Mindfulness meditation is a topic we’re hearing more about as its benefits extend to almost anyone, ranging from war veterans suffering from PTSD to future MBA candidates striving to become better leaders. This is a fascinating area of self-improvement that’s been on the rise, largely because it is somewhat enigmatic (and also effective). How can the practice of being mindful help so many diverse individuals and how is it that it feels at once ancient and trendy? While the practice of meditation stems from ancient roots in the Buddhist tradition, it has numerous benefits in anxiety therapy for anyone looking to quell the constant ringing of mental chatter.

Because meditative practice promotes a sense of well-being, it’s being integrated into therapy as a way to work through mental distress. It serves as a technique to promote awareness of the changing tides of our emotions and thoughts while monitoring them to help us understand not only what’s happening around us, but also within us.

We all stress, we all struggle and yet we all have the tendency to wish away our pain. The tenets of mindful meditation, however, rest on the premise that to alleviate suffering, we must go deeply into the present moment with acceptance of what is and not jump to change it. This very concept runs counter to our culture’s pathological belief that we are never enough and must change that which is lacking. In fact, it defies our Westernized instinct to strive for more.

Mindfulness meditation can offer a qualitatively different experience than that provided by our typical reaction to challenges. During the therapeutic process, mindful meditation allows an individual to endure uncomfortable emotions and let them pass without trying to wish them away-a move often met with a resistant backlash. When we meditate and begin to calm our minds, in spite of how challenging it may be at first, we can feel our systems and mind begin to shift out of overdrive and enter into a more sustainable state. Apart from the gratifying feeling of calm that emerges, when we meditate, we activate areas of the brain that promote memory, learning and emotional regulation.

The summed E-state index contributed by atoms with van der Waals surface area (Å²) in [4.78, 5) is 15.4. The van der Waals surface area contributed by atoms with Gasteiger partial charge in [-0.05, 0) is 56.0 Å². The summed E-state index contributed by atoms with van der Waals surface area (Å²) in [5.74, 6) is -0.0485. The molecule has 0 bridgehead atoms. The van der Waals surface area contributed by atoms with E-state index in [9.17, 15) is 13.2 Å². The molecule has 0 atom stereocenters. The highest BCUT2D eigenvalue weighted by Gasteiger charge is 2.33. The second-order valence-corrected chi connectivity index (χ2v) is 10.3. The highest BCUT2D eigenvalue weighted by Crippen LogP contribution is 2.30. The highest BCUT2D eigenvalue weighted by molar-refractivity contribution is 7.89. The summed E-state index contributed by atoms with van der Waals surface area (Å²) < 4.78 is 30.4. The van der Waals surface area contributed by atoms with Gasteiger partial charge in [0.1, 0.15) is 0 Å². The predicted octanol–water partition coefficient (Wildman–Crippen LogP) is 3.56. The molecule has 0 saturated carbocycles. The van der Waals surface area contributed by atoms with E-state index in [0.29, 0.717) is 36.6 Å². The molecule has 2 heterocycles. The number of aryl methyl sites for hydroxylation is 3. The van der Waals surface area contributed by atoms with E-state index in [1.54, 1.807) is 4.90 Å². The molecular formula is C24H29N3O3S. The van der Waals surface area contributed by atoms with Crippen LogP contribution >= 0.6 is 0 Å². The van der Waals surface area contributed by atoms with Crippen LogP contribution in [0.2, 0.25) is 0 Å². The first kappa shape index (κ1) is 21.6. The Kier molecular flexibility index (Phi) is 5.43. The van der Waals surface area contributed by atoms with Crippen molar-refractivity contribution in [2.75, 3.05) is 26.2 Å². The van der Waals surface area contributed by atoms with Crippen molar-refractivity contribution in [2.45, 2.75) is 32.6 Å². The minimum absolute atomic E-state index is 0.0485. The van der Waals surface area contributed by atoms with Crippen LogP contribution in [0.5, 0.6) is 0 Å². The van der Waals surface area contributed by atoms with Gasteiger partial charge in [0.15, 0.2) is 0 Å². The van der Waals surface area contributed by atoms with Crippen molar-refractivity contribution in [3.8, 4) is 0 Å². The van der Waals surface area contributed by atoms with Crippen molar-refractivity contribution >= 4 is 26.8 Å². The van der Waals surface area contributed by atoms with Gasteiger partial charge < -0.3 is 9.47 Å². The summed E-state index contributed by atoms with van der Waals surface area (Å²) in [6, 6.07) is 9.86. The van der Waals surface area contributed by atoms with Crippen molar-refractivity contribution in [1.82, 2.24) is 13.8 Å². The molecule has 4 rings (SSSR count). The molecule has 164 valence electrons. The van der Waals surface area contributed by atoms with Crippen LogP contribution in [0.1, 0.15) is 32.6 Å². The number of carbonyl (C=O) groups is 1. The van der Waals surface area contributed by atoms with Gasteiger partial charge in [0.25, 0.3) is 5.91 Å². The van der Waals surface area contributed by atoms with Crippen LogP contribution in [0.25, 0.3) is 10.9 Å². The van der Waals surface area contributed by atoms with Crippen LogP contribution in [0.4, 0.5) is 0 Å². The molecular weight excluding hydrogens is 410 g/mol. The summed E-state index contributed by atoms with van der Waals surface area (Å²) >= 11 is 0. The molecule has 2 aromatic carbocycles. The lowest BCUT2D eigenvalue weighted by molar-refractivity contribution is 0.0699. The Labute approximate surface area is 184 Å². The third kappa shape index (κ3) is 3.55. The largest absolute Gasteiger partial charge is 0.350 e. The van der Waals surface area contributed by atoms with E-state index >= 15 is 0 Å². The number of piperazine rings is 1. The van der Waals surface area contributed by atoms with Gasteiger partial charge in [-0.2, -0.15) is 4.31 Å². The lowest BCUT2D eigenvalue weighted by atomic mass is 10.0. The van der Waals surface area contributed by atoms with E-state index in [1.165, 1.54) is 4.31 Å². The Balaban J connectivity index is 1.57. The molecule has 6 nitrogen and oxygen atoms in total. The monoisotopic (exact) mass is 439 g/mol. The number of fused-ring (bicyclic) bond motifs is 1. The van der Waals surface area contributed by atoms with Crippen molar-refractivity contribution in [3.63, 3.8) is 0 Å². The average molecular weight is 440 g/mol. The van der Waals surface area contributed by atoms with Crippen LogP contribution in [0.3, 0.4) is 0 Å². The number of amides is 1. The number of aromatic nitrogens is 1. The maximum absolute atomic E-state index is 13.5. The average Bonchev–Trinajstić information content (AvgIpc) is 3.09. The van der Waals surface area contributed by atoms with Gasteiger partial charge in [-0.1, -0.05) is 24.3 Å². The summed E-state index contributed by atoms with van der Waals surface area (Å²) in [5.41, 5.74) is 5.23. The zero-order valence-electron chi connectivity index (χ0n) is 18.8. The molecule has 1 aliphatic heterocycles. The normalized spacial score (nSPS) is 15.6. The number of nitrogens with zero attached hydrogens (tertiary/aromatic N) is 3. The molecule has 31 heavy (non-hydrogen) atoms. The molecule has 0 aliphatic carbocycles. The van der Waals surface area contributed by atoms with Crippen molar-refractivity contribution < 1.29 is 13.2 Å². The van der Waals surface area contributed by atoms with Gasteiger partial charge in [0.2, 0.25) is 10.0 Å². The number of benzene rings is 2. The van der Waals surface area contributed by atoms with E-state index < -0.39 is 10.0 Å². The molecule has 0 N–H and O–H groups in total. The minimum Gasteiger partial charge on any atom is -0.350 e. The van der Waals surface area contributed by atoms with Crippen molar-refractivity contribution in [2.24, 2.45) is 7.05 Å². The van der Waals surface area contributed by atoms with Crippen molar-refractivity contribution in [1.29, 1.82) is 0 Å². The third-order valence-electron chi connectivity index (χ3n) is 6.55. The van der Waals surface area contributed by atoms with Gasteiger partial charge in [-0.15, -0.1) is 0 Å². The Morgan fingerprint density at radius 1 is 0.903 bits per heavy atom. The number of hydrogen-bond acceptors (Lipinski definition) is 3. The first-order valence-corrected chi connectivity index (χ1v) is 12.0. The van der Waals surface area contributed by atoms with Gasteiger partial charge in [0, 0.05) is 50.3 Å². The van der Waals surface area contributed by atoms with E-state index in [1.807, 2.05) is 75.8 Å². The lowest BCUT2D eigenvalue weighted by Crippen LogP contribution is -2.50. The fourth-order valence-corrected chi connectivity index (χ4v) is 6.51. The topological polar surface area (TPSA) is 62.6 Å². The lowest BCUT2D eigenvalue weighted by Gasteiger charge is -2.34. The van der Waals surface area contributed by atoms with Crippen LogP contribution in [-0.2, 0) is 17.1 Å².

Meditative practice disentangles us from the flood of our emotion, and instead brings forth clarity, focus and productivity. With this acute awareness, we are better equipped to react to everyday situations and instead of giving a knee-jerk reaction, step outside of ourselves and observe the moment with a sense of compassion.